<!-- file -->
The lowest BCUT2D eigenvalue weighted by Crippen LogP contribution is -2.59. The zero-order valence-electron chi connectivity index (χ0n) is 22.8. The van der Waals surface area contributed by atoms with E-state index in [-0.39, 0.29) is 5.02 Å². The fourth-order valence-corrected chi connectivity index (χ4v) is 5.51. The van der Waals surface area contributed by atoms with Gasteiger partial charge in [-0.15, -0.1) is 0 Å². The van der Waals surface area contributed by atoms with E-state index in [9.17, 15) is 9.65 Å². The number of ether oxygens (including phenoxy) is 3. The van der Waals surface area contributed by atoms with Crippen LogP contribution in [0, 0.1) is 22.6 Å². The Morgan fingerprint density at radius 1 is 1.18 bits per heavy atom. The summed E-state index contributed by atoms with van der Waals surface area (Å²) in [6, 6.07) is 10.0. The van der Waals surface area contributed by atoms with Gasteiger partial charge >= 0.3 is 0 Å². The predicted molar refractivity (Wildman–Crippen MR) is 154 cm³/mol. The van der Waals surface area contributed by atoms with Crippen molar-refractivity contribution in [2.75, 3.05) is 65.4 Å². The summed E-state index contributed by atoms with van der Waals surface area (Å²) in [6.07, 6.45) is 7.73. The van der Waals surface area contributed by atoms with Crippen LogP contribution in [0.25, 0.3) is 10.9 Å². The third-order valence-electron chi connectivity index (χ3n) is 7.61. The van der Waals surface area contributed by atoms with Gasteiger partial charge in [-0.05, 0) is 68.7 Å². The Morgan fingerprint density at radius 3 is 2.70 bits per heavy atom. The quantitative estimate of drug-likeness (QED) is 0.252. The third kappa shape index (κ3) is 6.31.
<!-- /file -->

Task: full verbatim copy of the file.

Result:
The lowest BCUT2D eigenvalue weighted by Crippen LogP contribution is -2.59. The zero-order valence-electron chi connectivity index (χ0n) is 22.8. The van der Waals surface area contributed by atoms with E-state index in [-0.39, 0.29) is 5.02 Å². The fourth-order valence-corrected chi connectivity index (χ4v) is 5.51. The van der Waals surface area contributed by atoms with Gasteiger partial charge in [-0.15, -0.1) is 0 Å². The van der Waals surface area contributed by atoms with E-state index in [9.17, 15) is 9.65 Å². The number of ether oxygens (including phenoxy) is 3. The van der Waals surface area contributed by atoms with Crippen LogP contribution in [0, 0.1) is 22.6 Å². The Morgan fingerprint density at radius 1 is 1.18 bits per heavy atom. The summed E-state index contributed by atoms with van der Waals surface area (Å²) in [6, 6.07) is 10.0. The van der Waals surface area contributed by atoms with Gasteiger partial charge >= 0.3 is 0 Å². The predicted molar refractivity (Wildman–Crippen MR) is 154 cm³/mol. The van der Waals surface area contributed by atoms with Crippen molar-refractivity contribution in [2.75, 3.05) is 65.4 Å². The summed E-state index contributed by atoms with van der Waals surface area (Å²) in [6.07, 6.45) is 7.73. The van der Waals surface area contributed by atoms with Crippen LogP contribution in [0.25, 0.3) is 10.9 Å². The third-order valence-electron chi connectivity index (χ3n) is 7.61. The van der Waals surface area contributed by atoms with Gasteiger partial charge in [-0.05, 0) is 68.7 Å². The Morgan fingerprint density at radius 3 is 2.70 bits per heavy atom. The quantitative estimate of drug-likeness (QED) is 0.252. The third kappa shape index (κ3) is 6.31.